Reducing Materials Handling Injuries: A Prerequisite for World-Class Safety (WS5)Tim McGlothlin, MS, CPE, Executive Director and Heather White, MIE, CPE, Senior Ergonomist, The Ergonomics Center, North Carolina State University. This workshop addresses injuries related to materials handling (lifting, pushing, pulling, holding, carrying, etc.). Participants will leave the workshop with instructional manuals and basic software.

At Darcor, we focus on ergonomic industry trends and have written a few blogs about what is going on in the material handling industry:

Advanced Data Collection and Wearable Technology (WS3) Rachel Michael, CPE, CHSP, Ergonomic Thought Leadership, Aon Risk Solutions. Technology is changing the landscape of the world and we cannot forget that workplace ergonomics can also take advantage of technology. Michael will discuss how data can be collected through wearable technology and used to make future design decisions.

Maximizing Your Ergonomics and Safety Program with Lean Concepts (IA6)Jerome J. Congleton, PhD, PE, CPE, Emeritus Professor of Ergonomics and Safety Engineering, Texas A&M University Health Science Center School of Public Health. Dr. Congleton will cover the hands-on application of lean techniques and ergonomic tools to enhance ergonomic programs.

Darcor recently examined lean concepts in our recent blog: Continuous Improvement vs. Lean Manufacturing.

Prevention Through Design: An Ergonomic Business Case (IA7) Georgi Popov, PhD, QEP, CMC, Associate Professor, University of Central Missouri. This workshop highlights how to develop a business case for ergonomic change with a particular focus on design improvements.

This is another area that the Darcor team feels strongly about – proactive design to prevent workplace injury. We recently wrote two blog posts on different perspectives on this topic:

Get Ready for ErgoExpo and Visit the Darcor Team to Learn about Casters’ Impact on Ergonomics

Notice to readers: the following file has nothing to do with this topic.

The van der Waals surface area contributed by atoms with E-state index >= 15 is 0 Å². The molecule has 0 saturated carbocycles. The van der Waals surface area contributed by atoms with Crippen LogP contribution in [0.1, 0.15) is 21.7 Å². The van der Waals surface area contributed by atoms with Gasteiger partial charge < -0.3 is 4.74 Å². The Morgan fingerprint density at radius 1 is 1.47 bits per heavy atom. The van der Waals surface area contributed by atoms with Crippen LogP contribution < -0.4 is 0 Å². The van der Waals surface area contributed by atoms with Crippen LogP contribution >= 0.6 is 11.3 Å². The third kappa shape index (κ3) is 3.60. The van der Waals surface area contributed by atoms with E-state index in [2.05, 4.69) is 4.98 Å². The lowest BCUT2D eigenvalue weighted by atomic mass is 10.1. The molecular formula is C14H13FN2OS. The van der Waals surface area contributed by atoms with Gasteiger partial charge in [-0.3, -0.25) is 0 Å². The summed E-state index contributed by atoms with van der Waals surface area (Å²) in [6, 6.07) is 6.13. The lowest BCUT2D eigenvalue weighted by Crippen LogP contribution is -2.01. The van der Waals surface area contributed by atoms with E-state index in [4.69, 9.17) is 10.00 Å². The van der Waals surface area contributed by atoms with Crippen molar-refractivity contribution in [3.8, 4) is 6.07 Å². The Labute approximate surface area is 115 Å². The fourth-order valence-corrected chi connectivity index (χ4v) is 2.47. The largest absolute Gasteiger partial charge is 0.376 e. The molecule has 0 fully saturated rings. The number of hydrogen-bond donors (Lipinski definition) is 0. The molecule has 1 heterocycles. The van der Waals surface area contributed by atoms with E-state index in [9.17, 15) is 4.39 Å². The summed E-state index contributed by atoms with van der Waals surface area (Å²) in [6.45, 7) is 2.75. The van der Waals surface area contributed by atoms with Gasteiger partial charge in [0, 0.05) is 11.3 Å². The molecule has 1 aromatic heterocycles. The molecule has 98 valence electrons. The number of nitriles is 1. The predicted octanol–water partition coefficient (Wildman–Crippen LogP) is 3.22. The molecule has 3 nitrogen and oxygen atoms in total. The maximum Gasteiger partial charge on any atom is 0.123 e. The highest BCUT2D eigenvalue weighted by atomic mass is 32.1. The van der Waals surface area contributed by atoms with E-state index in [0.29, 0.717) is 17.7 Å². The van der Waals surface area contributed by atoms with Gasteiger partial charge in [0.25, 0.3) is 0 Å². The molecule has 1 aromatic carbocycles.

The ErgoExpo provides a great opportunity to meet ergonomics thought leaders and gain their insights into ergonomic best practices and the latest trends.

While you are in Las Vegas, stop by to visit the Darcor team at booth #545. We would be happy to share how casters can significantly impact ergonomic health in your organization. More and more companies are seeing the long-term benefits of implementing “wheel technology that exceeds ergonomic standards” when constructing their carts and material handling equipment.

We look forward to seeing you at ErgoExpo 2016!

Don’t Wait for a Workplace Injury – Implement Proactive Ergonomics

proactive ergonomics vs reactive ergonomicsEmployers worldwide are concerned for the safety and well-being of their employees. Unfortunately, most workplace ergonomics solutions are put into place too late – after employees have sustained workplace injuries. Organizations should be focusing on a proactive approach to combating workplace injuries vs. the reactive approach of trying to solve the problem after the fact.

A recent study, The Proactive Approach—Is It Worthwhile? A Prospective Controlled Ergonomic Intervention Study in Office Workers, led by Jasminka Goldoni Laestadius, M.D., Ph.D., of The World Bank’s Joint Bank/Fund Health Services Department reports findings that clearly demonstrate that proactive, customized ergonomic assessment and intervention make a significant difference in reducing employees’ musculoskeletal pain:

The major finding of this study is that, compared with the control group, significant decrease in the frequency of musculoskeletal pain and eye symptoms was confirmed for the two intervention groups. However, after adjustment for confounders, only Intervention group 1 (having new furniture, educational material, and an individual workstation set up by an ergonomist) reported significant improvement from most musculoskeletal pain symptoms, whereas Intervention group 2 (having new furniture, educational material, but no individual workstation set-up) did not retain significance.

In addition to protecting workers from injury, the benefits of implementing an ergonomics program can be fiscally significant for the organization. As reported by Ergonomics Plus, a recent ergonomics case study featured a facility which experienced dramatic results: